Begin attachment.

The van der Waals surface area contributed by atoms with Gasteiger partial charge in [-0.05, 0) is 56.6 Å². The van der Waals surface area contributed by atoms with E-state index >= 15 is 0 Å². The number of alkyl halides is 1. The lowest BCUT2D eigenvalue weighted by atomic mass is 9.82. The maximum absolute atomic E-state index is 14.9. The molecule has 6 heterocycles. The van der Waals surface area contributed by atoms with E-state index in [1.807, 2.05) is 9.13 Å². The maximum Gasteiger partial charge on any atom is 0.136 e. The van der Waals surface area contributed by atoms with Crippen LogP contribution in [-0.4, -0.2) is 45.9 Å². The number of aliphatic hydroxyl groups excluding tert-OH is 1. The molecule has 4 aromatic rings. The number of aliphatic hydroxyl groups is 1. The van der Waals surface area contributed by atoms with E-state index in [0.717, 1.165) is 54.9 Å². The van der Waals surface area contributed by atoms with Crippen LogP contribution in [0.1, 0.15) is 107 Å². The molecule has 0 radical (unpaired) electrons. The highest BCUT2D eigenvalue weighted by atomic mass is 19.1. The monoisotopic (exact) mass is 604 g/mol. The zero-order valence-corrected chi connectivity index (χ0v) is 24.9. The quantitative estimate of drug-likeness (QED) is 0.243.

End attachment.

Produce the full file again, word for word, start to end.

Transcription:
The van der Waals surface area contributed by atoms with Gasteiger partial charge in [-0.05, 0) is 56.6 Å². The van der Waals surface area contributed by atoms with E-state index >= 15 is 0 Å². The number of alkyl halides is 1. The lowest BCUT2D eigenvalue weighted by atomic mass is 9.82. The maximum absolute atomic E-state index is 14.9. The molecule has 6 heterocycles. The van der Waals surface area contributed by atoms with E-state index in [1.807, 2.05) is 9.13 Å². The maximum Gasteiger partial charge on any atom is 0.136 e. The van der Waals surface area contributed by atoms with Crippen LogP contribution in [-0.4, -0.2) is 45.9 Å². The number of aliphatic hydroxyl groups excluding tert-OH is 1. The molecule has 4 aromatic rings. The number of aliphatic hydroxyl groups is 1. The van der Waals surface area contributed by atoms with E-state index in [0.717, 1.165) is 54.9 Å². The van der Waals surface area contributed by atoms with Crippen LogP contribution in [0.1, 0.15) is 107 Å². The molecule has 0 radical (unpaired) electrons. The highest BCUT2D eigenvalue weighted by atomic mass is 19.1. The monoisotopic (exact) mass is 604 g/mol. The zero-order valence-corrected chi connectivity index (χ0v) is 24.9. The quantitative estimate of drug-likeness (QED) is 0.243.